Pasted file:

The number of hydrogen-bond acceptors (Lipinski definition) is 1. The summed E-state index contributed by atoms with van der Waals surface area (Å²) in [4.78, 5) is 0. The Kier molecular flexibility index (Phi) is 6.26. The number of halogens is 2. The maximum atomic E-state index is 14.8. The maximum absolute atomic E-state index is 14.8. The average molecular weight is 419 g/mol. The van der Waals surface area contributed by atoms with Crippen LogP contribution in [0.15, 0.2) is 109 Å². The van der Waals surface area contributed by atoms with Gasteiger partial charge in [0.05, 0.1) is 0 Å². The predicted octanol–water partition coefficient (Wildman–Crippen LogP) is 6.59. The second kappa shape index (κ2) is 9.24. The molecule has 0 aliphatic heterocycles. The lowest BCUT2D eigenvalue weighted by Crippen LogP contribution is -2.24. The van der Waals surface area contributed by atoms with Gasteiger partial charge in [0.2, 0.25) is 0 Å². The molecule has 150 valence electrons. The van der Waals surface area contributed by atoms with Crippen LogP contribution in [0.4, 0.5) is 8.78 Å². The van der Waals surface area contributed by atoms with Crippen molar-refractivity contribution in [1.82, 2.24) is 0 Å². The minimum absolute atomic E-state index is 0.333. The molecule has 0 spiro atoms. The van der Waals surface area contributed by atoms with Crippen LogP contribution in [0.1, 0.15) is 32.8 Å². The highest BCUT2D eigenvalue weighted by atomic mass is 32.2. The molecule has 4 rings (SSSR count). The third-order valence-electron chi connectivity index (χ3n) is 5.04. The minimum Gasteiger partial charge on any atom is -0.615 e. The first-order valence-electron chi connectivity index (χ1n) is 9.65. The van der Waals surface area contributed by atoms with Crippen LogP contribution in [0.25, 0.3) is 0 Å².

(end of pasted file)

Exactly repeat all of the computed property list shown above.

The number of hydrogen-bond acceptors (Lipinski definition) is 1. The summed E-state index contributed by atoms with van der Waals surface area (Å²) in [4.78, 5) is 0. The Kier molecular flexibility index (Phi) is 6.26. The number of halogens is 2. The maximum atomic E-state index is 14.8. The maximum absolute atomic E-state index is 14.8. The average molecular weight is 419 g/mol. The van der Waals surface area contributed by atoms with Crippen LogP contribution in [0.15, 0.2) is 109 Å². The van der Waals surface area contributed by atoms with Gasteiger partial charge in [0.05, 0.1) is 0 Å². The predicted octanol–water partition coefficient (Wildman–Crippen LogP) is 6.59. The second kappa shape index (κ2) is 9.24. The molecule has 0 aliphatic heterocycles. The lowest BCUT2D eigenvalue weighted by Crippen LogP contribution is -2.24. The van der Waals surface area contributed by atoms with Gasteiger partial charge in [0.2, 0.25) is 0 Å². The molecule has 150 valence electrons. The van der Waals surface area contributed by atoms with Crippen LogP contribution in [0.4, 0.5) is 8.78 Å². The van der Waals surface area contributed by atoms with Crippen molar-refractivity contribution in [1.82, 2.24) is 0 Å². The minimum absolute atomic E-state index is 0.333. The molecule has 0 spiro atoms. The van der Waals surface area contributed by atoms with Crippen LogP contribution in [0.1, 0.15) is 32.8 Å². The highest BCUT2D eigenvalue weighted by atomic mass is 32.2. The molecule has 4 rings (SSSR count). The third-order valence-electron chi connectivity index (χ3n) is 5.04. The minimum Gasteiger partial charge on any atom is -0.615 e. The first-order valence-electron chi connectivity index (χ1n) is 9.65. The van der Waals surface area contributed by atoms with Crippen LogP contribution in [0.25, 0.3) is 0 Å².